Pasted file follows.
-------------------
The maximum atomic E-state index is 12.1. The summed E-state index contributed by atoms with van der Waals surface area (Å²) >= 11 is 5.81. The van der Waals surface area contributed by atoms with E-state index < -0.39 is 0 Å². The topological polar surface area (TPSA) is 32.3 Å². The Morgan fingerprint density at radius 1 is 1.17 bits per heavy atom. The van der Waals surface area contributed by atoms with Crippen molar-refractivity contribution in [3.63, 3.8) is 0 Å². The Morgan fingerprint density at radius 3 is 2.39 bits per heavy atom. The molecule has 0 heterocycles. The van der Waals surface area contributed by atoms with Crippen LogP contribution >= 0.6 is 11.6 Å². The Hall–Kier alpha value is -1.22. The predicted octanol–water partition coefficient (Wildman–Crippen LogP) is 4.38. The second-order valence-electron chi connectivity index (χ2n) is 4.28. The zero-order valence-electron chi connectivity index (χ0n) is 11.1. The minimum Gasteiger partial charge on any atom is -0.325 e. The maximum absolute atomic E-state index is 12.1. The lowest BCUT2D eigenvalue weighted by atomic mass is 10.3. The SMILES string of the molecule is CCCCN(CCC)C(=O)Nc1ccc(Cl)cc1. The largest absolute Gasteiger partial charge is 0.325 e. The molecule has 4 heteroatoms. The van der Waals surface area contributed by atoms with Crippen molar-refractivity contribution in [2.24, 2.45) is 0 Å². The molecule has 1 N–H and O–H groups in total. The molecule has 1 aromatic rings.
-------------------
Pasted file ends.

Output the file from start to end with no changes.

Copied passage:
The maximum atomic E-state index is 12.1. The summed E-state index contributed by atoms with van der Waals surface area (Å²) >= 11 is 5.81. The van der Waals surface area contributed by atoms with E-state index < -0.39 is 0 Å². The topological polar surface area (TPSA) is 32.3 Å². The Morgan fingerprint density at radius 1 is 1.17 bits per heavy atom. The van der Waals surface area contributed by atoms with Crippen molar-refractivity contribution in [3.63, 3.8) is 0 Å². The Morgan fingerprint density at radius 3 is 2.39 bits per heavy atom. The molecule has 0 heterocycles. The van der Waals surface area contributed by atoms with Crippen LogP contribution >= 0.6 is 11.6 Å². The Hall–Kier alpha value is -1.22. The predicted octanol–water partition coefficient (Wildman–Crippen LogP) is 4.38. The second-order valence-electron chi connectivity index (χ2n) is 4.28. The zero-order valence-electron chi connectivity index (χ0n) is 11.1. The minimum Gasteiger partial charge on any atom is -0.325 e. The maximum absolute atomic E-state index is 12.1. The lowest BCUT2D eigenvalue weighted by atomic mass is 10.3. The SMILES string of the molecule is CCCCN(CCC)C(=O)Nc1ccc(Cl)cc1. The largest absolute Gasteiger partial charge is 0.325 e. The molecule has 4 heteroatoms. The van der Waals surface area contributed by atoms with Crippen molar-refractivity contribution in [2.24, 2.45) is 0 Å². The molecule has 1 N–H and O–H groups in total. The molecule has 1 aromatic rings.